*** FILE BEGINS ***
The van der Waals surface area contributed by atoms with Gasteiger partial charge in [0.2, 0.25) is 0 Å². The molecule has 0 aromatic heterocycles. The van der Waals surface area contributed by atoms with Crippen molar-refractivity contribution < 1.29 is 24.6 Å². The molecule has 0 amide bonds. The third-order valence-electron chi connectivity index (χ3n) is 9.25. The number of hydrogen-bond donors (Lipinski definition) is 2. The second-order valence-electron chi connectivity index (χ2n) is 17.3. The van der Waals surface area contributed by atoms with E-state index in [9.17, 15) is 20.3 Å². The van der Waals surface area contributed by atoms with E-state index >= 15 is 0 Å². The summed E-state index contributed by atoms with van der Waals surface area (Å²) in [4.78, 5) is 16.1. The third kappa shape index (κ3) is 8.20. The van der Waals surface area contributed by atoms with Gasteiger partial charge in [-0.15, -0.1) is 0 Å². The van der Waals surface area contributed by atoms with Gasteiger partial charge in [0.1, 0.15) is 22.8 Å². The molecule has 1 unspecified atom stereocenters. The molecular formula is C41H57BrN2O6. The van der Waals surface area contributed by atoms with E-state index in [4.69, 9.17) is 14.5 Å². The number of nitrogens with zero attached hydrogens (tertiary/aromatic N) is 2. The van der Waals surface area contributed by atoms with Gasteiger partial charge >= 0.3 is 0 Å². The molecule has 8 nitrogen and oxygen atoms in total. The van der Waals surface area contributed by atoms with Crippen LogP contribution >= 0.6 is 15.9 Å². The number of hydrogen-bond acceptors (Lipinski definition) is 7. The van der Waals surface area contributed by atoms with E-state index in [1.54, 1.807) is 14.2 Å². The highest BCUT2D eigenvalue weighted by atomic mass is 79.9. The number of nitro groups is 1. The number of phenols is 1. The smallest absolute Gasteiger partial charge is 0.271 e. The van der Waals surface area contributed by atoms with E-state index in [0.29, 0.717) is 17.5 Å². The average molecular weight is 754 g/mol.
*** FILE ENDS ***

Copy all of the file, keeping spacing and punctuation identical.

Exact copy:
The van der Waals surface area contributed by atoms with Gasteiger partial charge in [0.2, 0.25) is 0 Å². The molecule has 0 aromatic heterocycles. The van der Waals surface area contributed by atoms with Crippen molar-refractivity contribution < 1.29 is 24.6 Å². The molecule has 0 amide bonds. The third-order valence-electron chi connectivity index (χ3n) is 9.25. The number of hydrogen-bond donors (Lipinski definition) is 2. The second-order valence-electron chi connectivity index (χ2n) is 17.3. The van der Waals surface area contributed by atoms with E-state index in [9.17, 15) is 20.3 Å². The van der Waals surface area contributed by atoms with E-state index >= 15 is 0 Å². The summed E-state index contributed by atoms with van der Waals surface area (Å²) in [4.78, 5) is 16.1. The third kappa shape index (κ3) is 8.20. The van der Waals surface area contributed by atoms with Gasteiger partial charge in [-0.15, -0.1) is 0 Å². The van der Waals surface area contributed by atoms with Gasteiger partial charge in [0.1, 0.15) is 22.8 Å². The molecule has 1 unspecified atom stereocenters. The molecular formula is C41H57BrN2O6. The van der Waals surface area contributed by atoms with E-state index in [4.69, 9.17) is 14.5 Å². The number of nitrogens with zero attached hydrogens (tertiary/aromatic N) is 2. The van der Waals surface area contributed by atoms with Gasteiger partial charge >= 0.3 is 0 Å². The molecule has 8 nitrogen and oxygen atoms in total. The van der Waals surface area contributed by atoms with Crippen LogP contribution >= 0.6 is 15.9 Å². The number of hydrogen-bond acceptors (Lipinski definition) is 7. The van der Waals surface area contributed by atoms with E-state index in [1.54, 1.807) is 14.2 Å². The highest BCUT2D eigenvalue weighted by atomic mass is 79.9. The number of nitro groups is 1. The number of phenols is 1. The smallest absolute Gasteiger partial charge is 0.271 e. The van der Waals surface area contributed by atoms with E-state index in [0.29, 0.717) is 17.5 Å². The average molecular weight is 754 g/mol.